Jaime Holmes: On the Need to Teach Ignorance!

Dear Commons Community,

Jamie Holmes, a fellow at New America and the author of the forthcoming book, Nonsense: The Power of Not Knowing, has an op-ed piece in today’s New York Times, proposing that faculty need to do a better job of teaching ignorance. He posits that too much of what faculty teach emphasizes what is known but it is the unknown which unleashes the creativity to experiment and seek answers. He provides several vignettes of faculty who have felt the need to teach ignorance in their courses. For example:

“In 2006, a Columbia University neuroscientist, Stuart J. Firestein, began teaching a course on scientific ignorance after realizing, to his horror, that many of his students might have believed that we understand nearly everything about the brain. (He suspected that a 1,414-page textbook may have been culpable.)

As he argued in his 2012 book “Ignorance: How It Drives Science,” many scientific facts simply aren’t solid and immutable, but are instead destined to be vigorously challenged and revised by successive generations. Discovery is not the neat and linear process many students imagine, but usually involves, in Dr. Firestein’s phrasing, “feeling around in dark rooms, bumping into unidentifiable things, looking for barely perceptible phantoms.” By inviting scientists of various specialties to teach his students about what truly excited them— not cold hard facts but intriguing ambiguities — Dr. Firestein sought to rebalance the scales.”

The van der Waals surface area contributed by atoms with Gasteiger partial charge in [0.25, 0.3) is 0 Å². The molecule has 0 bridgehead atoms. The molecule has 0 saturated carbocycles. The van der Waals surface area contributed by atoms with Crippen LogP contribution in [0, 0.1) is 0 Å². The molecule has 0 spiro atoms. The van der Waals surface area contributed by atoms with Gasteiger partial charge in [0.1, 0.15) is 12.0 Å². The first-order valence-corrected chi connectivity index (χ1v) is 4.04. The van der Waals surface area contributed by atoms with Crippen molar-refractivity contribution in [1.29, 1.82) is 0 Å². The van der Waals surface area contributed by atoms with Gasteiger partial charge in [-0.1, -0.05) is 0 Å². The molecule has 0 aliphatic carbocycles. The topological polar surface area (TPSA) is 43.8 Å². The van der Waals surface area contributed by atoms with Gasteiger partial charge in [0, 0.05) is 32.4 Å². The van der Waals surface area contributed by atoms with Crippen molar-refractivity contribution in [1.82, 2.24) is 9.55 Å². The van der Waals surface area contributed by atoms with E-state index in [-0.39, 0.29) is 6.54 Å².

Holmes concludes:

“The study of ignorance — or agnotology, a term popularized by Robert N. Proctor, a historian of science at Stanford — is in its infancy. This emerging field of inquiry is fragmented because of its relative novelty and cross-disciplinary nature (as illustrated by a new book, “Routledge International Handbook of Ignorance Studies”). But giving due emphasis to unknowns, highlighting case studies that illustrate the fertile interplay between questions and answers, and exploring the psychology of ambiguity are essential. Educators should also devote time to the relationship between ignorance and creativity and the strategic manufacturing of uncertainty.

The time has come to “view ignorance as ‘regular’ rather than deviant,” the sociologists Matthias Gross and Linsey McGoey have boldly argued. Our students will be more curious — and more intelligently so — if, in addition to facts, they were equipped with theories of ignorance as well as theories of knowledge.”

Is ignorance bliss?



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